As 2017 comes to a close, many small employers are struggling to find affordable group health plans on the insurance market. Given the substantial impact increased premiums have on individuals and small employers, many small employers have sought out alternative mechanisms for providing health insurance to their employees. Qualified Small Employer Health Reimbursement Arrangements (“QSEHRAs”) might be their best option for providing tax-free reimbursements of medical expenses.
Under the Affordable Care Act’s (“ACA’s”) Market Reform rules, stand-alone Health Reimbursement Arrangements (“HRAs”) and employer payment plans used to reimburse employees for medical care expenses violate the ACA and are subject to Internal Revenue Code Section 4980D excise tax. The IRS quickly became aware of the negative impact this rule had on small employers and decided to create QSEHRAs, which became available to qualified small employers on January 1, 2017. QSEHRAs, unlike HRAs, are not subject to health care reform requirements for group health plans. At first, many areas of uncertainty surrounded the formation and implementation of QSEHRAs. However, the IRS released Notice 2017-67 in mid-October, which contains detailed guidance on the requirements for providing a QSEHRA to employees.
A QSEHRA must meet the following four basic requirements: (1) the QSEHRA must be funded solely by an eligible employer, and no salary reduction contributions may be made under the arrangement; (2) after an eligible employee provides proof of coverage, the QSEHRA must provide for the payment or reimbursement of medical expenses incurred by the employee or the employee’s family members; (3) the amount of payments and reimbursements for any year cannot exceed the statutory limits ($4,950 for self-only coverage and $10,050 for family coverage in 2017; $5,050 for self-only coverage and $10,250 for family coverage in 2018); and (4) the QSEHRA must generally be provided on the same terms to all eligible employees of the employer.
In order to qualify for a QSEHRA as a small employer, a company cannot be an Applicable Large Employer under the ACA (i.e., must have less than 50 full-time equivalent employees in the prior calendar year) and cannot offer a group health plan to any of its employees. If an employer’s workforce increases to 50 or more full-time equivalent employees during a calendar year, that employer will become an Applicable Large Employer before the first day of the following calendar year. Offering a group health plan to former employees or retirees will not disqualify the employer. However, if an employer endorses a particular policy, form, or issuer of health insurance, it will constitute a group health plan and disqualify the employer.
Any eligible employee or family member can participate in the QSEHRA. Reimbursements for medical care are tax-free to the employee if the employee has minimum essential coverage (MEC) for the month in which the medical care is provided. Medical care, as defined in Internal Revenue Code Section 213(d), includes health insurance premiums, but excludes out-of-pocket expenses already reimbursed from another source and premiums paid by the employee on a pre-tax basis, for coverage under a group health plan of another employer. However, the QSEHRA can reimburse an employee for premiums paid after-tax under a group health plan provided by a spouse’s employer. An initial submission of proof of MEC must be provided to the employer, in addition to proof of MEC with each new request for reimbursement for the same plan year. An attestation by an employee will constitute proof of coverage if it states that the employee and family members have MEC, provides the date coverage began, and includes the name of the provider.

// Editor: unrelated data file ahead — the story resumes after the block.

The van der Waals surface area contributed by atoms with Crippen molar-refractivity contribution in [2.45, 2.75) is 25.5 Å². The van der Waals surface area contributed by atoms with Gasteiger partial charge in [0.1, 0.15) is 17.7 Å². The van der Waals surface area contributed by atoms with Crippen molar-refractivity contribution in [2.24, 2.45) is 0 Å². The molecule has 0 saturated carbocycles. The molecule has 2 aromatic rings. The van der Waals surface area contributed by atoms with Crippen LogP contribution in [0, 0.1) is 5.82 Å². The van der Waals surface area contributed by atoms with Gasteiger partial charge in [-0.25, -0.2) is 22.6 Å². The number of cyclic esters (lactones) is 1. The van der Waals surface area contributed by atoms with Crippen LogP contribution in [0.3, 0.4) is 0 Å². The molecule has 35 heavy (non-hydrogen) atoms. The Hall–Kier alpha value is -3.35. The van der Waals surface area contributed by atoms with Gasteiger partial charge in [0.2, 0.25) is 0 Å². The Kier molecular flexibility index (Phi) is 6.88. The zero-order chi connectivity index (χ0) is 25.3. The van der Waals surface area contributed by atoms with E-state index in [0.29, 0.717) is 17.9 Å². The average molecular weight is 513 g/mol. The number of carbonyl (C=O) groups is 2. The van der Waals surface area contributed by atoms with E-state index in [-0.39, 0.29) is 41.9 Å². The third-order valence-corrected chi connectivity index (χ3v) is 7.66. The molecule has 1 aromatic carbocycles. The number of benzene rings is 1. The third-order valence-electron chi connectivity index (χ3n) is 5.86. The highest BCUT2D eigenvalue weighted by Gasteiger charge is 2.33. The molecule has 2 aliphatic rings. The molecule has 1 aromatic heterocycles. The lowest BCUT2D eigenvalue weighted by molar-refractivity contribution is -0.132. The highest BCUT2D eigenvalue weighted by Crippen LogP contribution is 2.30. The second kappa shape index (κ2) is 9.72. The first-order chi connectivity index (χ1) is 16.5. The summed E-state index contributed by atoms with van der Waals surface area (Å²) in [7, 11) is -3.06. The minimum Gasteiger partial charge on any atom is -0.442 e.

A QSEHRA must be provided on the same terms to all eligible employees on a “uniform and consistent basis,” but may exclude the following employees: (1) employees that have not completed 90 days of service; (2) employees that are under age 25; (3) part-time or seasonal employees; (4) employees covered by a collective bargaining agreement if health benefits were the subject of good faith bargaining; and (5) nonresident aliens with no earned income from the employer or sources within the U.S. Former employees, retirees, and non-employee owners must be excluded from the QSEHRA. Furthermore, a 2% shareholder-employee of an S corporation does not constitute an employee for purposes of QSEHRAs.
IRS Notice 2017-67 provides many detailed rules on eligibility, nondiscrimination notice and reporting requirements, integration with other laws, and more. Complying with these rules is considerably important since failure to comply with the QSERHA requirements will result in a noncompliant group health plan and trigger ACA penalties. If you are a small employer and are interested in setting up a QSEHRA, please contact one of our employee benefits attorneys for more information on the legal requirements and implementation process.